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Ch28 SE1 to SE3 CAPITAL INVESTMENT ANALYSIS Chapter 28, SE 1. The manager's role is to identify and explain the need for capital investments in his or her area of responsibility. In this case, the plant manager must put together a for- mal request for the new machine, including estimates of the machine's anticipated cost and the cost savings resulting from the investment. Chapter 28, SE 2. The weighted-average cost of capital is 4.8 percent, computed as follows: Source of Proportion Cost of Capital Amount of Capital Capital Weighted Cost Debt $3,000,000 60% × 4% = 0.024 Equity 2,000,000 40% × 6% = 0.024 Total $5,000,000 100% 0.048 Chapter 28, SE 3. Requests ranked in order of rate of return: Rate of Capital Cumulative Request Return Investment Investment 3 16% $130,000 $130,000 6 15% 230,000 360,000 2 14% 110,000 470,000 4 13% 160,000 630,000 5 12% 175,000 805,000 1 11% 60,000 865,000 Total $865,000 Requests 1 and 5 are rejected because they do not meet the minimum rate of return of 13 percent. Requests 3, 6, and 2 are accepted because their rates of return exceed the minimum rate of return and the total cost of the three projects is less than the $500,000 available. Project 4 must be rejected even though it meets the minimum rate of return because there will not be sufficient funds for this project after Projects 3, 6, and 2 are funded. Capital investment funds of $30,000 are left for future use. CHAPTER 28 Solutions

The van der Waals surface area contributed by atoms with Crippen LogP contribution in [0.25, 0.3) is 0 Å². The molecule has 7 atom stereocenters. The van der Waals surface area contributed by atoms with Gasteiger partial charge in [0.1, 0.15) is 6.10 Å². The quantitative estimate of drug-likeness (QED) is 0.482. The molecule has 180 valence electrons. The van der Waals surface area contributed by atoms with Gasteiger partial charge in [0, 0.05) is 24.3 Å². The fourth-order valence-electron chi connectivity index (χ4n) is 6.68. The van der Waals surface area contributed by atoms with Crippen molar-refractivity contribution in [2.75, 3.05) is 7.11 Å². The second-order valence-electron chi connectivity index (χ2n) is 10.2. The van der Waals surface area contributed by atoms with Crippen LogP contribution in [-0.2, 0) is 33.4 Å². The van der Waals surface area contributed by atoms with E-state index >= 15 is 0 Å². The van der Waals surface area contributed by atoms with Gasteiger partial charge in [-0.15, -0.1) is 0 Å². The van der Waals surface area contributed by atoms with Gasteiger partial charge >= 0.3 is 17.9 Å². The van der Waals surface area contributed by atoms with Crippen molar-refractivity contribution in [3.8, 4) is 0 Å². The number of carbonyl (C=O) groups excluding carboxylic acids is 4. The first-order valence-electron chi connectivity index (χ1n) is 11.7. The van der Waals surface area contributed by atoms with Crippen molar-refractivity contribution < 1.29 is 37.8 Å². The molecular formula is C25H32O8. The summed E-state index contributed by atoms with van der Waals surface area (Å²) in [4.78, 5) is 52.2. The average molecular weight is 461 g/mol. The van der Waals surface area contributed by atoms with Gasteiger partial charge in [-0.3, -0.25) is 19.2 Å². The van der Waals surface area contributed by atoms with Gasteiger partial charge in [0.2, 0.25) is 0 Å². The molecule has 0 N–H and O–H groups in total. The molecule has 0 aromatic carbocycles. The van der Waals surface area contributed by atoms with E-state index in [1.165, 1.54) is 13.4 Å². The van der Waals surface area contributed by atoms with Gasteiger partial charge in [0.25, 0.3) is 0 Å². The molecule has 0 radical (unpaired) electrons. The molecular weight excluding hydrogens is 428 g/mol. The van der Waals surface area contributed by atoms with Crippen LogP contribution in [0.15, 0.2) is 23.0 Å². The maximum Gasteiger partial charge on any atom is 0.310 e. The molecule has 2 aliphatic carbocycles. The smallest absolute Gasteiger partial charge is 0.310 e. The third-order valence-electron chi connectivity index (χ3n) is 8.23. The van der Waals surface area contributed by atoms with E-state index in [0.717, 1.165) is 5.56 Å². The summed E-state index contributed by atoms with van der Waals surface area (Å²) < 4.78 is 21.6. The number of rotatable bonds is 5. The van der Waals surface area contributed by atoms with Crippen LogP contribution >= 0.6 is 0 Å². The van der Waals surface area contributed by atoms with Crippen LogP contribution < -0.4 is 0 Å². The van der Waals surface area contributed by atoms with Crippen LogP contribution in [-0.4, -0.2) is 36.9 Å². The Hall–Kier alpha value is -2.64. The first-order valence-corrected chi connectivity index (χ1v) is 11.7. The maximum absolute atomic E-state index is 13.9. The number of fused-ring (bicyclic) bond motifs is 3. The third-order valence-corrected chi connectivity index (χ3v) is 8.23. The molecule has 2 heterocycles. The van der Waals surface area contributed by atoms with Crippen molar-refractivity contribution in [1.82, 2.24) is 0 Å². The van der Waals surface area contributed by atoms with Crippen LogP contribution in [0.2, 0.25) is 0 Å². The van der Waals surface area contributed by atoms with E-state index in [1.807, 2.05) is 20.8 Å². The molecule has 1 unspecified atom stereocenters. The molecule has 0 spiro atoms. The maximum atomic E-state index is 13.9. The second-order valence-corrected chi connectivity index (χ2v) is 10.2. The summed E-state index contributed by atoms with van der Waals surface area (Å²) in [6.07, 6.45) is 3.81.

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Chapter 12, SE 4. Projected net cash inflows are the balance of increases in projected cash re- ceipts over increases in projected cash payments resulting from a capital invest- ment. Projected net income is the amount remaining after all projected expenses for a period have been subtracted from projected revenues and there is a posi- tive balance. Depreciation of plant and equipment is used as an expense when computing net income. Depreciation, however, is a noncash expense and is not relevant when computing net cash inflows. Therefore, projected net cash inflows will usually be larger than projected net income. Chapter 28, SE 5. Heidi Layne should decide to receive $20,000 at the end of each of the next 20 years. The present value of these payments discounted at 5 percent is: $20,000 × 12.462 * = $249,240 This far exceeds the lump-sum payment of $200,000. *Table 2 in Appendix B on present value tables. Chapter 28, SE 6. The present value of the residual value is: $5,500 × 0.681 * = $3,746 *Table 1 in Appendix B on present value tables. Chapter 28, SE 7. Net Present Value = Present Value of Future Net Cash Inflows = ( $590,000 × 3.605 $2,000,000 = $2,126,950 $2,000,000 = $126,950 The solution is positive, so the piece of equipment should be purchased. A posi- tive answer means that the investment will yield more than the minimum 12 per- cent return required by the company. *Table 2 in Appendix B present value tables.
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This note was uploaded on 11/02/2011 for the course ACCT 210 taught by Professor Mcgonigal during the Spring '11 term at E. Washington.

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